Your anaerobic threshold is the point at which your cardiovascular exercise causes your muscles to produce more lactic acid than your body can absorb. Ordinarily this occurs at around 85 percent of your maximum heart rate. At this point of exertion, your muscles will start burning glycogen in addition to fat to acquire energy. This sounds good, and it is from the point of view of burning many, many calories—but unfortunately, the lactic acid is so fatiguing to your muscles that you can’t sustain this level of exertion for very long.

But if you could raise the point at which lactic acid began to make you fatigue, while continuing to push your heart rate higher, you would both burn a maximum of calories and develop your overall fitness, allowing you to out-run, out-cycle, and plain old out-do people of the same talent and skill level who did not train in this zone. Threshold training, therefore, teaches you to work at that anaerobic tipping point, and, over time, to shift your threshold itself to take place at a higher heart rate. Moving that point even a small amount will require time and determination—but small movements in your threshold will make a huge difference in your fitness level. “All other things being equal," says Wicks, "if your threshold is higher, you can go for longer at a higher intensity. And that is a definition of being more fit.”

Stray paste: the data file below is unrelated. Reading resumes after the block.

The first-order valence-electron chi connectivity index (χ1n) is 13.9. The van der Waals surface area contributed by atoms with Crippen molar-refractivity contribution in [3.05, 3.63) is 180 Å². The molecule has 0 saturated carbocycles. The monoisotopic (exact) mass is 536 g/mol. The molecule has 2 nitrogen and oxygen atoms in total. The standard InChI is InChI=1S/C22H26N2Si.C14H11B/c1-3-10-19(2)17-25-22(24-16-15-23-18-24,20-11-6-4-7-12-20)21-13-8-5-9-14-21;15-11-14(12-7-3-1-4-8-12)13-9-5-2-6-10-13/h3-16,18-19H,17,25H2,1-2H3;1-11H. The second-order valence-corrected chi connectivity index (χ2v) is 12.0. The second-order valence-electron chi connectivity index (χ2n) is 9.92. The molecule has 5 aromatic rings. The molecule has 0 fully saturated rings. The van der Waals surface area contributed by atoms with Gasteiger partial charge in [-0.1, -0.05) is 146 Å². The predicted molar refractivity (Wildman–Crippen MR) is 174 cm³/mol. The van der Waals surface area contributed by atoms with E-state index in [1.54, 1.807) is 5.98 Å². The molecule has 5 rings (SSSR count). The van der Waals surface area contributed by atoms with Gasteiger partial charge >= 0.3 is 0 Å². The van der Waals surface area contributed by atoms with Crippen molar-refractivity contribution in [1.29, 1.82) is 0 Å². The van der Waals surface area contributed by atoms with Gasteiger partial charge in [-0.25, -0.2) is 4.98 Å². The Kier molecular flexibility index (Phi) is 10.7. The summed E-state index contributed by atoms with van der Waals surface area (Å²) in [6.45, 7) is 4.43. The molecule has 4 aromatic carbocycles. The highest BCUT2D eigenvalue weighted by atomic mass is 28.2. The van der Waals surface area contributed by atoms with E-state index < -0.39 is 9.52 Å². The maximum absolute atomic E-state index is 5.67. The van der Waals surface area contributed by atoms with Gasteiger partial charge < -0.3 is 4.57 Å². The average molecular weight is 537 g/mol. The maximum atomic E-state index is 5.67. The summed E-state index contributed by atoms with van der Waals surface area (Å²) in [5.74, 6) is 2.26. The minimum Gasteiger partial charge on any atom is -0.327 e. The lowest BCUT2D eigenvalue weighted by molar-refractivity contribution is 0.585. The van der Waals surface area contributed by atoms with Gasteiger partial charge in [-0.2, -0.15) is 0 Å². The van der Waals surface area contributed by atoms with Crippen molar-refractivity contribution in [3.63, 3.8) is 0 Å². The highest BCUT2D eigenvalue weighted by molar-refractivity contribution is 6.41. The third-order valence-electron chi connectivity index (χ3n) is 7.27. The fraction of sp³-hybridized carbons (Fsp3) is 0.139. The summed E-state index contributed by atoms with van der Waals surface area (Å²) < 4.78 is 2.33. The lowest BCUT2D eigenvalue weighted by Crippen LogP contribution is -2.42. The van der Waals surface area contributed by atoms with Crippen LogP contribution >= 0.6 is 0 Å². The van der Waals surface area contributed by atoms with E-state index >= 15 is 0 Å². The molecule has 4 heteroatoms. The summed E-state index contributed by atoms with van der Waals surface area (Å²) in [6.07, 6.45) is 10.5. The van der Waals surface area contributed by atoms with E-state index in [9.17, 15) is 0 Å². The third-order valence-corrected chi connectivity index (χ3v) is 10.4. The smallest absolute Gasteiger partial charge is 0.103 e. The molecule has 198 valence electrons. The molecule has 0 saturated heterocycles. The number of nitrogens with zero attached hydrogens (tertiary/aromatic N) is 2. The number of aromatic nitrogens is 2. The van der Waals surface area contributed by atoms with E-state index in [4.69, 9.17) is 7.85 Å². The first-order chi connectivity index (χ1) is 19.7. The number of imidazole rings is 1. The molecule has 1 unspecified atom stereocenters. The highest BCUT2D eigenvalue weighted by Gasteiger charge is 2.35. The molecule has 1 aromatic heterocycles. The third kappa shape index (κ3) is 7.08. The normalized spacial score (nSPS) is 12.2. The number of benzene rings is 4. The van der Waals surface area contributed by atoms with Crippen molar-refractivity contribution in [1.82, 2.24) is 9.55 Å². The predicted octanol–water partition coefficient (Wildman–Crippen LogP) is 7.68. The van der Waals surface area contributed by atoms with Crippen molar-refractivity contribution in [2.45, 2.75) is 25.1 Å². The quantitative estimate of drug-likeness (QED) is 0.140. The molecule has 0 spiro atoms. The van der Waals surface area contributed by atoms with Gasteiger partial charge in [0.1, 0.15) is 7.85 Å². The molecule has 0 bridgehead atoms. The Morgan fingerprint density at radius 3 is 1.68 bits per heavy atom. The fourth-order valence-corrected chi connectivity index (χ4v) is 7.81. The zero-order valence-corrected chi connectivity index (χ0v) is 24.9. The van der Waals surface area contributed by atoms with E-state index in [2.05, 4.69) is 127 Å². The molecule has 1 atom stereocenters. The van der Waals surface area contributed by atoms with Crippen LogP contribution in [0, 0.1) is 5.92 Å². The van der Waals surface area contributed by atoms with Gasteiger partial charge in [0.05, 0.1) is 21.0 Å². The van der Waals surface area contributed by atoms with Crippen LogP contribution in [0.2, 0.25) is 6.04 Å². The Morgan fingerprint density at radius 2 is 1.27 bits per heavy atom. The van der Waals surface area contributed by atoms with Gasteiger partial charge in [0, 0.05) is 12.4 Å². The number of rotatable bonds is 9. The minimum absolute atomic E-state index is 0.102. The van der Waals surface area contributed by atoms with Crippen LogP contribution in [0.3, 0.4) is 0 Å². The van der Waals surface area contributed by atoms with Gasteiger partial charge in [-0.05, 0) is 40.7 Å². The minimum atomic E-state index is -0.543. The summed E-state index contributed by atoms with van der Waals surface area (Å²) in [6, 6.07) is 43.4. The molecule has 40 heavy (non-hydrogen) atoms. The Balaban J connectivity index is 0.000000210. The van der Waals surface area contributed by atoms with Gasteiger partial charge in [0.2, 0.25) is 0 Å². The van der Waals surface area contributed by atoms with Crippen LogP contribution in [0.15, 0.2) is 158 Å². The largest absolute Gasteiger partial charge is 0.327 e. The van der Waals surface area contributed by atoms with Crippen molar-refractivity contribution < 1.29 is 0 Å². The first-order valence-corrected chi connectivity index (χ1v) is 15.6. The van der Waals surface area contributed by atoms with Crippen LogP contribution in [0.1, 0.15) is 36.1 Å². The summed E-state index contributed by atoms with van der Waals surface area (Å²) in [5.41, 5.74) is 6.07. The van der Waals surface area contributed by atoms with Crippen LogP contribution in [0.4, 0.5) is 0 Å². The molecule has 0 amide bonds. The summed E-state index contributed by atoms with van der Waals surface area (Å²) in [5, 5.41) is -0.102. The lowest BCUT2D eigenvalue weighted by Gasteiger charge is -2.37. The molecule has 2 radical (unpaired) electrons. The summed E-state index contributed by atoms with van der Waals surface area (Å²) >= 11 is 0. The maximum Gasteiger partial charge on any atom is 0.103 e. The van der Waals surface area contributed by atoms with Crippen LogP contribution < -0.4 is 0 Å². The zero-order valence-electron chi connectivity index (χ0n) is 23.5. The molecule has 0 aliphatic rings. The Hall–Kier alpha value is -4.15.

Notes on the Threshold Training Program
For the threshold portion of this program, Wicks has chosen the treadmill. The program is intended to be done at least three times per week during your threshold weeks, and no more than five times per week.